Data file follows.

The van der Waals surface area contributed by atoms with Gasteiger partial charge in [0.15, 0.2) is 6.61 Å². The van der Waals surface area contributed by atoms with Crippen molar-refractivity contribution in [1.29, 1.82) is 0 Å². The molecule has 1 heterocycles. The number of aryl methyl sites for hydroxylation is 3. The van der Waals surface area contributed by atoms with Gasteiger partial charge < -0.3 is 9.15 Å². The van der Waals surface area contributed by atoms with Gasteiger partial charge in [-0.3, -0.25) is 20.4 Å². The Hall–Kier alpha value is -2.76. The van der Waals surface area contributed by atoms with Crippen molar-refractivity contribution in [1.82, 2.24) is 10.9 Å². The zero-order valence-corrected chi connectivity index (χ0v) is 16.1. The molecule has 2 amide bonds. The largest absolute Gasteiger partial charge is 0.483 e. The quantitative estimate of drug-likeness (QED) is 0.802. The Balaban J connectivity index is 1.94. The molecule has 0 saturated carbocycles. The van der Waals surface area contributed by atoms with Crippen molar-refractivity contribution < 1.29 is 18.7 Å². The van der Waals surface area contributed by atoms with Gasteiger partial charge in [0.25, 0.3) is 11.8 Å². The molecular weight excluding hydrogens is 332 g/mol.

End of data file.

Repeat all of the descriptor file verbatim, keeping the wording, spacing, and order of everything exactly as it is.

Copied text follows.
The van der Waals surface area contributed by atoms with Gasteiger partial charge in [0.15, 0.2) is 6.61 Å². The van der Waals surface area contributed by atoms with Crippen molar-refractivity contribution in [1.29, 1.82) is 0 Å². The molecule has 1 heterocycles. The number of aryl methyl sites for hydroxylation is 3. The van der Waals surface area contributed by atoms with Gasteiger partial charge < -0.3 is 9.15 Å². The van der Waals surface area contributed by atoms with Gasteiger partial charge in [-0.3, -0.25) is 20.4 Å². The Hall–Kier alpha value is -2.76. The van der Waals surface area contributed by atoms with Crippen molar-refractivity contribution in [1.82, 2.24) is 10.9 Å². The zero-order valence-corrected chi connectivity index (χ0v) is 16.1. The molecule has 2 amide bonds. The largest absolute Gasteiger partial charge is 0.483 e. The quantitative estimate of drug-likeness (QED) is 0.802. The Balaban J connectivity index is 1.94. The molecule has 0 saturated carbocycles. The van der Waals surface area contributed by atoms with Crippen molar-refractivity contribution < 1.29 is 18.7 Å². The van der Waals surface area contributed by atoms with Gasteiger partial charge in [0.25, 0.3) is 11.8 Å². The molecular weight excluding hydrogens is 332 g/mol.